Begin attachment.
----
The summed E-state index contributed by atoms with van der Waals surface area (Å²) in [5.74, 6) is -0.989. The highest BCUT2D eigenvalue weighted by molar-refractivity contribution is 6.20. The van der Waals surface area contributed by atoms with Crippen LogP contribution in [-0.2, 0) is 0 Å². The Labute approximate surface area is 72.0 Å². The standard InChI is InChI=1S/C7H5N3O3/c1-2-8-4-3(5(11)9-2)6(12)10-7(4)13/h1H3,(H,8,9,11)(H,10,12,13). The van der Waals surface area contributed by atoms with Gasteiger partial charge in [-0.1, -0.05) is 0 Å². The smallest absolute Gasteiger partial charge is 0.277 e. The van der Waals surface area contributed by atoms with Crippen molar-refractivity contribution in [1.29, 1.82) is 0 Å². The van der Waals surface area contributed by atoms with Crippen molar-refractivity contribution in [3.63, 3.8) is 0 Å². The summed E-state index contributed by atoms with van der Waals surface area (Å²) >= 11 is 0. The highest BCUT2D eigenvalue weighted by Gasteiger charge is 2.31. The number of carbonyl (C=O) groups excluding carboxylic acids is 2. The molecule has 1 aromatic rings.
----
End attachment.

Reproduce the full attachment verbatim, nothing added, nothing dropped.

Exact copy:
The summed E-state index contributed by atoms with van der Waals surface area (Å²) in [5.74, 6) is -0.989. The highest BCUT2D eigenvalue weighted by molar-refractivity contribution is 6.20. The van der Waals surface area contributed by atoms with Crippen LogP contribution in [-0.2, 0) is 0 Å². The Labute approximate surface area is 72.0 Å². The standard InChI is InChI=1S/C7H5N3O3/c1-2-8-4-3(5(11)9-2)6(12)10-7(4)13/h1H3,(H,8,9,11)(H,10,12,13). The van der Waals surface area contributed by atoms with Gasteiger partial charge in [-0.1, -0.05) is 0 Å². The smallest absolute Gasteiger partial charge is 0.277 e. The van der Waals surface area contributed by atoms with Crippen molar-refractivity contribution in [1.29, 1.82) is 0 Å². The van der Waals surface area contributed by atoms with Crippen molar-refractivity contribution in [3.63, 3.8) is 0 Å². The summed E-state index contributed by atoms with van der Waals surface area (Å²) >= 11 is 0. The highest BCUT2D eigenvalue weighted by Gasteiger charge is 2.31. The number of carbonyl (C=O) groups excluding carboxylic acids is 2. The molecule has 1 aromatic rings.